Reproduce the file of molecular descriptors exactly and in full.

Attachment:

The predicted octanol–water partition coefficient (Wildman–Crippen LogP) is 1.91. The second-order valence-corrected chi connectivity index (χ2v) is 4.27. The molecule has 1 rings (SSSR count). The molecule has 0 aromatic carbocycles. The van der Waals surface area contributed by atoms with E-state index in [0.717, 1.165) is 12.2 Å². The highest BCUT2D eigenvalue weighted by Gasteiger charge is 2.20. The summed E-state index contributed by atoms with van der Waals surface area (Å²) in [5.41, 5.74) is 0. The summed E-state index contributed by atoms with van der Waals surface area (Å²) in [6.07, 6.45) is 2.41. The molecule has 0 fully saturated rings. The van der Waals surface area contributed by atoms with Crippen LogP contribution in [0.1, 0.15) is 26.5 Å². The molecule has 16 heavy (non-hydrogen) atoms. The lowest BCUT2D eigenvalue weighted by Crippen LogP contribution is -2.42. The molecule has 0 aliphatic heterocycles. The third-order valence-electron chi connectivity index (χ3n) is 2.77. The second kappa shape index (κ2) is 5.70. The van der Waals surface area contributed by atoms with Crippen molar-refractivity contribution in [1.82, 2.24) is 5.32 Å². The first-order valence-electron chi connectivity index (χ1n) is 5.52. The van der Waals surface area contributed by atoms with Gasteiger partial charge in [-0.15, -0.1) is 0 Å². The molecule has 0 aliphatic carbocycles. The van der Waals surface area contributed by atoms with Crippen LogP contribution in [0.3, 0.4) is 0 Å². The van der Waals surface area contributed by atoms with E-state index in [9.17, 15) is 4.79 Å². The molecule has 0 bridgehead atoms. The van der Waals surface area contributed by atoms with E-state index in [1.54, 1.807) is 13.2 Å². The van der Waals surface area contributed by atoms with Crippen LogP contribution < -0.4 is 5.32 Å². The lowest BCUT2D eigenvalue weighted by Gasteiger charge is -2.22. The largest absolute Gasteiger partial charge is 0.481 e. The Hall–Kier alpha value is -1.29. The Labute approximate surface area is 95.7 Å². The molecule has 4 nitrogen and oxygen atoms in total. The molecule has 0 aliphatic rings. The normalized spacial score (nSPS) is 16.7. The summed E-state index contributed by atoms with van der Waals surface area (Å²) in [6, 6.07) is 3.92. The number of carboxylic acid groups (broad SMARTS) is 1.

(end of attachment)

The predicted octanol–water partition coefficient (Wildman–Crippen LogP) is 1.91. The second-order valence-corrected chi connectivity index (χ2v) is 4.27. The molecule has 1 rings (SSSR count). The molecule has 0 aromatic carbocycles. The van der Waals surface area contributed by atoms with E-state index in [0.717, 1.165) is 12.2 Å². The highest BCUT2D eigenvalue weighted by Gasteiger charge is 2.20. The summed E-state index contributed by atoms with van der Waals surface area (Å²) in [5.41, 5.74) is 0. The summed E-state index contributed by atoms with van der Waals surface area (Å²) in [6.07, 6.45) is 2.41. The molecule has 0 fully saturated rings. The van der Waals surface area contributed by atoms with Crippen LogP contribution in [0.1, 0.15) is 26.5 Å². The molecule has 16 heavy (non-hydrogen) atoms. The lowest BCUT2D eigenvalue weighted by Crippen LogP contribution is -2.42. The molecule has 0 aliphatic heterocycles. The third-order valence-electron chi connectivity index (χ3n) is 2.77. The second kappa shape index (κ2) is 5.70. The van der Waals surface area contributed by atoms with Crippen molar-refractivity contribution in [1.82, 2.24) is 5.32 Å². The first-order valence-electron chi connectivity index (χ1n) is 5.52. The van der Waals surface area contributed by atoms with Gasteiger partial charge in [-0.15, -0.1) is 0 Å². The molecule has 0 aliphatic carbocycles. The van der Waals surface area contributed by atoms with Crippen LogP contribution in [0.3, 0.4) is 0 Å². The van der Waals surface area contributed by atoms with E-state index in [9.17, 15) is 4.79 Å². The molecule has 0 bridgehead atoms. The van der Waals surface area contributed by atoms with E-state index in [1.54, 1.807) is 13.2 Å². The van der Waals surface area contributed by atoms with Crippen LogP contribution < -0.4 is 5.32 Å². The lowest BCUT2D eigenvalue weighted by Gasteiger charge is -2.22. The largest absolute Gasteiger partial charge is 0.481 e. The Hall–Kier alpha value is -1.29. The Labute approximate surface area is 95.7 Å². The molecule has 4 nitrogen and oxygen atoms in total. The molecule has 0 aliphatic rings. The normalized spacial score (nSPS) is 16.7. The summed E-state index contributed by atoms with van der Waals surface area (Å²) in [6, 6.07) is 3.92. The number of carboxylic acid groups (broad SMARTS) is 1.